# [R] dependent nested for loops in R

David Winsemius dw|n@em|u@ @end|ng |rom comc@@t@net
Tue Feb 2 07:48:02 CET 2021

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Sent from my iPhone

> On Feb 1, 2021, at 10:16 PM, David Winsemius <dwinsemius using comcast.net> wrote:
>
> ﻿Or perhaps:
>
> W <- 1:2000
> W[z>4|z<2] <- 0

Another way:

W <- (1:2000)*(z>4|z<2)

As I said earlier you really should study logical class vectors and the operators that use them and how to apply them as indices.
> Sent from my iPhone
>
>>> On Feb 1, 2021, at 9:56 PM, David Winsemius <dwinsemius using comcast.net> wrote:
>>>
>> ﻿Or perhaps you wanted:
>>
>> W <- z
>> W[z>4|z<2] <- 0
>>
>> Sent from my iPhone
>>
>>>> On Feb 1, 2021, at 9:41 PM, David Winsemius <dwinsemius using comcast.net> wrote:
>>>>
>>> ﻿Just drop the “+” if you want logical.
>>>
>>> Sent from my iPhone
>>>
>>>>> On Feb 1, 2021, at 9:36 PM, Shaami <nzshaam using gmail.com> wrote:
>>>>>
>>>> ﻿
>>>> Hi Prof. David
>>>>
>>>> Thank you. I will always follow your advice. The suggested code worked. It gives either 1 or 0 depending on the condition to be true. I want index of z for which the condition is true (instead of 1) else zero. Could you please suggest?
>>>>
>>>> Thank you
>>>>
>>>> Shaami
>>>>
>>>>> On Tue, Feb 2, 2021 at 10:16 AM David Winsemius <dwinsemius using comcast.net> wrote:
>>>>> Cc’ed the list as should always be your practice.
>>>>>
>>>>> Here’s one way (untested):
>>>>>
>>>>> W <- +(z>4| z<2) # assume z is of length 20
>>>>>
>>>>> —
>>>>> David
>>>>>
>>>>> Sent from my iPhone
>>>>>
>>>>>>> On Feb 1, 2021, at 7:08 PM, Shaami <nzshaam using gmail.com> wrote:
>>>>>>>
>>>>>> ﻿
>>>>>> Hi Prof. David
>>>>>>
>>>>>> In the following state
>>>>>>
>>>>>> W = (1:2000)[z >4|z<2)
>>>>>>
>>>>>> Could you please guide how  I can assign zero if condition is not satisfied?
>>>>>>
>>>>>> Best Regards
>>>>>>
>>>>>> Shaami
>>>>>>
>>>>>>> On Mon, 1 Feb 2021, 11:01 am David Winsemius, <dwinsemius using comcast.net> wrote:
>>>>>>>
>>>>>>> On 1/31/21 1:26 PM, Berry, Charles wrote:
>>>>>>> >
>>>>>>> >> On Jan 30, 2021, at 9:32 PM, Shaami <nzshaam using gmail.com> wrote:
>>>>>>> >>
>>>>>>> >> Hi
>>>>>>> >> I have made the sample code again. Could you please guide how to use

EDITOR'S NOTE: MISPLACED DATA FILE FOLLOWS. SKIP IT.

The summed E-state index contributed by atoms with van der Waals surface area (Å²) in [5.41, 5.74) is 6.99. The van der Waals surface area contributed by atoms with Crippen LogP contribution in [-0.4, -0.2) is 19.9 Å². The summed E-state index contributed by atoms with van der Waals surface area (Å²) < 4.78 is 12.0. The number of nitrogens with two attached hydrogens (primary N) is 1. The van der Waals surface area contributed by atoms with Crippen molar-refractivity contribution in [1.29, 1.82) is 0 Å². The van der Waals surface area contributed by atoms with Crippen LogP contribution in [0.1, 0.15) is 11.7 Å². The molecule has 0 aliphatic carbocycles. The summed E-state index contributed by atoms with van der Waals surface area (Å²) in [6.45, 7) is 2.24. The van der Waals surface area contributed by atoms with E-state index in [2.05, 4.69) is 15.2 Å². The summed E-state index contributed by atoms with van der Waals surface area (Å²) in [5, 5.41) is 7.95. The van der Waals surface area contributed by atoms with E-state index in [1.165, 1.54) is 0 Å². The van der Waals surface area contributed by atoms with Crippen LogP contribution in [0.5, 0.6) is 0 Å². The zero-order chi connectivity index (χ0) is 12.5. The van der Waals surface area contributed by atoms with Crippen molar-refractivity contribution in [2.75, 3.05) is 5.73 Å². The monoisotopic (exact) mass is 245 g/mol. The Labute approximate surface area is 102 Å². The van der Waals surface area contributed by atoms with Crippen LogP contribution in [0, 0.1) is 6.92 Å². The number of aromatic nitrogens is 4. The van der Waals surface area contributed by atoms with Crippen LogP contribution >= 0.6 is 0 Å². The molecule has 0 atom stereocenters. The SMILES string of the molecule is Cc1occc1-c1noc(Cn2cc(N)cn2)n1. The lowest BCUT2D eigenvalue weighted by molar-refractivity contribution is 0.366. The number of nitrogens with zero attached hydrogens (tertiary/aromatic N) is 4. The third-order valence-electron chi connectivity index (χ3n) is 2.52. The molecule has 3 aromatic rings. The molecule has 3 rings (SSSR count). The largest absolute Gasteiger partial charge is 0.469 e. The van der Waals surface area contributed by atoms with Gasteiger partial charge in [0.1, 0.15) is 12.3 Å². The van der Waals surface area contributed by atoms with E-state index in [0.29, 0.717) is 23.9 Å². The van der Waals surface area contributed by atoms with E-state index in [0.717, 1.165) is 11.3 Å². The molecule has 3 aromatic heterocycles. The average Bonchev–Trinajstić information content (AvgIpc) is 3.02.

>>>>>>> >> vectorization for variables whose next value depends on the previous one?
>>>>>>> >>
>>>>>>>
>>>>>>> I agree with Charles that I suspect your results are not what you
>>>>>>> expect. You should try using cat or print to output intermediate results
>>>>>>> to the console. I would suggest you limit your examination to a more
>>>>>>> manageable length, say the first 10 results while you are working out
>>>>>>> your logic. After you have the logic debugged, you can move on to long
>>>>>>> sequences.
>>>>>>>
>>>>>>>
>>>>>>> This is my suggestion for a more compact solution (at least for the
>>>>>>> inner loop calculation):
>>>>>>>
>>>>>>> set.seed(123)
>>>>>>>
>>>>>>> x <- rnorm(2000)
>>>>>>>
>>>>>>> z <- Reduce( function(x,y) { sum(y+5*x) }, x, accumulate=TRUE)
>>>>>>>
>>>>>>> w<- numeric(2000)
>>>>>>>
>>>>>>> w <-  (1:2000)[ z >4 | z < 1 ]  # In your version the w values get
>>>>>>> overwritten and end up all being 2000
>>>>>>>
>>>>>>>
>>>>>>> I would also advise making a natural language statement of the problem
>>>>>>> and goals. I'm thinking that you may be missing certain aspects of the
>>>>>>> underying problem.
>>>>>>>
>>>>>>> --
>>>>>>>
>>>>>>> David.
>>>>>>>
>>>>>>> >
>>>>>>> >
>>>>>>> > First, it could help you to trace your code.  I suspect that the results are not at all what you want and tracing would help you see that.
>>>>>>> >
>>>>>>> > I suggest running this revision and printing out x, z, and w.
>>>>>>> >
>>>>>>> > #+begin_src R
>>>>>>> >    w = NULL
>>>>>>> >    for(j in 1:2)
>>>>>>> >    {
>>>>>>> >      z = NULL
>>>>>>> >      x = rnorm(10)
>>>>>>> >      z[1] = x[1]
>>>>>>> >      for(i in 2:10)
>>>>>>> >      {
>>>>>>> >        z[i] = x[i]+5*z[i-1]
>>>>>>> >        if(z[i]>4 | z[i]<1) {
>>>>>>> >       w[j]=i
>>>>>>> >        } else {
>>>>>>> >       w[j] = 0
>>>>>>> >        }
>>>>>>> >      }
>>>>>>> >    }
>>>>>>> > #+end_src
>>>>>>> >
>>>>>>> >
>>>>>>> > You should be able to see that the value of w can easily be obtained outside of the `i' loop.
>>>>>>> >

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